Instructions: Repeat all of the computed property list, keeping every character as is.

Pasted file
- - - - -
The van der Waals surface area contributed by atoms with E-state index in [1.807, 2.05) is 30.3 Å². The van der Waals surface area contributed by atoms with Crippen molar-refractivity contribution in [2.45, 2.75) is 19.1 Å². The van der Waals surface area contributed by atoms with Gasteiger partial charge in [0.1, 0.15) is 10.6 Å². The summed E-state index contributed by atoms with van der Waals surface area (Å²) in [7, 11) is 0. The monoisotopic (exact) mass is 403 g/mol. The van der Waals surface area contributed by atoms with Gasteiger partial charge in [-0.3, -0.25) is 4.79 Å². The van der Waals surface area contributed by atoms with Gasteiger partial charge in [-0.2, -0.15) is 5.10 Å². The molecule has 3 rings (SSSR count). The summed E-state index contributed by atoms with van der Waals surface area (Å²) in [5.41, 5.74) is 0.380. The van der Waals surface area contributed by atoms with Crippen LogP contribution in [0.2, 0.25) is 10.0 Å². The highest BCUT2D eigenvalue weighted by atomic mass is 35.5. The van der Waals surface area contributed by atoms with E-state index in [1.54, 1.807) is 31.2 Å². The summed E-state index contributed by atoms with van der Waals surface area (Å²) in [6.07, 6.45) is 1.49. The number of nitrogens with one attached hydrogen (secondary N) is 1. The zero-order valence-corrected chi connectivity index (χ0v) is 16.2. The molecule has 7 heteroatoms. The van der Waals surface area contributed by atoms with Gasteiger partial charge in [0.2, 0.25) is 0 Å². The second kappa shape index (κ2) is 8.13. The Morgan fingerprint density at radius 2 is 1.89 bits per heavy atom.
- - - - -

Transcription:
The van der Waals surface area contributed by atoms with E-state index in [1.807, 2.05) is 30.3 Å². The van der Waals surface area contributed by atoms with Crippen molar-refractivity contribution in [2.45, 2.75) is 19.1 Å². The van der Waals surface area contributed by atoms with Gasteiger partial charge in [0.1, 0.15) is 10.6 Å². The summed E-state index contributed by atoms with van der Waals surface area (Å²) in [7, 11) is 0. The monoisotopic (exact) mass is 403 g/mol. The van der Waals surface area contributed by atoms with Gasteiger partial charge in [-0.3, -0.25) is 4.79 Å². The van der Waals surface area contributed by atoms with Gasteiger partial charge in [-0.2, -0.15) is 5.10 Å². The molecule has 3 rings (SSSR count). The summed E-state index contributed by atoms with van der Waals surface area (Å²) in [5.41, 5.74) is 0.380. The van der Waals surface area contributed by atoms with Crippen LogP contribution in [0.2, 0.25) is 10.0 Å². The highest BCUT2D eigenvalue weighted by atomic mass is 35.5. The van der Waals surface area contributed by atoms with E-state index in [1.54, 1.807) is 31.2 Å². The summed E-state index contributed by atoms with van der Waals surface area (Å²) in [6.07, 6.45) is 1.49. The number of nitrogens with one attached hydrogen (secondary N) is 1. The zero-order valence-corrected chi connectivity index (χ0v) is 16.2. The molecule has 7 heteroatoms. The van der Waals surface area contributed by atoms with Gasteiger partial charge in [0.2, 0.25) is 0 Å². The second kappa shape index (κ2) is 8.13. The Morgan fingerprint density at radius 2 is 1.89 bits per heavy atom.